I was most looking forward to seeing if there would be a Nationals MASN commercial with a lame hashtag like they do on Orioles games. There were no such commercials during the game. Has this wing of MASN realized those things are dumb? Good for them if so.

Otherwise it was mostly the same commercial assortment, except with "Hey, go to Nationals games" commercials instead of "Hey, go to Orioles games." These were very different from their Orioles counterparts, with only on-screen text and music advertising different giveaway games. One commercial celebrating "Ten Years Of All-Stars" was trying to hype people up for a 2005 lineup card replica giveaway. That's a weird one.

In-game, the advertisements for giveaways were different as well. Each of these has a larger-than-life Nationals player moving around on the screen, "holding" a red screen which has the giveaway information projected onto it.

Oh, and about those montages? Nationals broadcasts, much like the Orioles, seem to use horrible montage music with dumb lyrics. The one I heard in this game kept saying, "Take me home to solid ground." There was a cool effect on the screen for the highlights, though, with all of the colors of the video turned to grey except for the white and red of the Nationals uniforms. Steal that one for the Orioles side, except with orange, white, and black.

Sideline reporter

I was surprised when a sideline reporter named Dan Kolko made a couple of appearances down in the photographer's well near the dugout. In his two visits, he did not interact with the booth much at all, and his sole purpose seemed to be reading off a couple of quotes from other people.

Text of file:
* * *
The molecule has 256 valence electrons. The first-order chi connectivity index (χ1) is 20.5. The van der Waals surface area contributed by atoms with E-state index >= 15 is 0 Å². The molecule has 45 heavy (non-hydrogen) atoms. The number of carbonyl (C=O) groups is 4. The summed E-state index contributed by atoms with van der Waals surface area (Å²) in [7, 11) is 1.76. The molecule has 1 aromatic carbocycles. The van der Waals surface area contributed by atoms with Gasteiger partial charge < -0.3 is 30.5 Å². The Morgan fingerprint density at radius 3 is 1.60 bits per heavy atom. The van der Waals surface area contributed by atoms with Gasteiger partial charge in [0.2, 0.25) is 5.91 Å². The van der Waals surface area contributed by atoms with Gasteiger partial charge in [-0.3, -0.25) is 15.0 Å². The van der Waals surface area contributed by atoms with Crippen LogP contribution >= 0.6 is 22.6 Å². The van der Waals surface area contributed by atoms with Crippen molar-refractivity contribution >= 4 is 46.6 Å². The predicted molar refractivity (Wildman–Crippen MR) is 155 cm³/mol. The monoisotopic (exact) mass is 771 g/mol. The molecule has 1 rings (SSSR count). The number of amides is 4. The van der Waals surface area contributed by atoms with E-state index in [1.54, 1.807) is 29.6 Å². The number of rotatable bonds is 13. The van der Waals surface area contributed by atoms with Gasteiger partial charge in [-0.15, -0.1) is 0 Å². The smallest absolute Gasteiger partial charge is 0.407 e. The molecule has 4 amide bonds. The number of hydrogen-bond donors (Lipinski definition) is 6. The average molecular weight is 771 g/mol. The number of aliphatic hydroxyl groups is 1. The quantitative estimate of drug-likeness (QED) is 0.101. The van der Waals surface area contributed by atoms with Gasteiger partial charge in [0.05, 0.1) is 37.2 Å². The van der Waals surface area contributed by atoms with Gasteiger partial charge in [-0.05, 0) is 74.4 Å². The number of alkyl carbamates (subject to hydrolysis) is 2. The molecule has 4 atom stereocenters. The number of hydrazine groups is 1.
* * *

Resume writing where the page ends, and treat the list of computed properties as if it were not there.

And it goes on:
This function is served much better on Orioles broadcasts by just having an on-screen graphic, where someone in the booth reads off the player or reporter quote and then the two booth guys can talk about it. Sorry, Dan Kolko, but I think your presence here is kind of pointless as things stand. Hopefully they integrate you better into what's going on. I'm sure you would have something interesting to say if they let you.

The verdict

I won't be tuning in to watch these guys again. Long-time Camden Chat readers and periodic hate-readers know, my default attitude towards the whole franchise is antipathy. Take out the strike zone whining and I'm sure they're alright for a neutral fan or an opposing fan transplanted into this broadcast territory. I don't know if I caught them on a bad night for that or if they're always like that or what.

Of course, even Jim Palmer gets into his umpire rants, but then, as a Hall of Fame pitcher, he has an inherent authority to draw upon when making criticism like that - and it also helps that since he's Jim Palmer, he's nearly always right.

This concludes the journey into a parallel universe.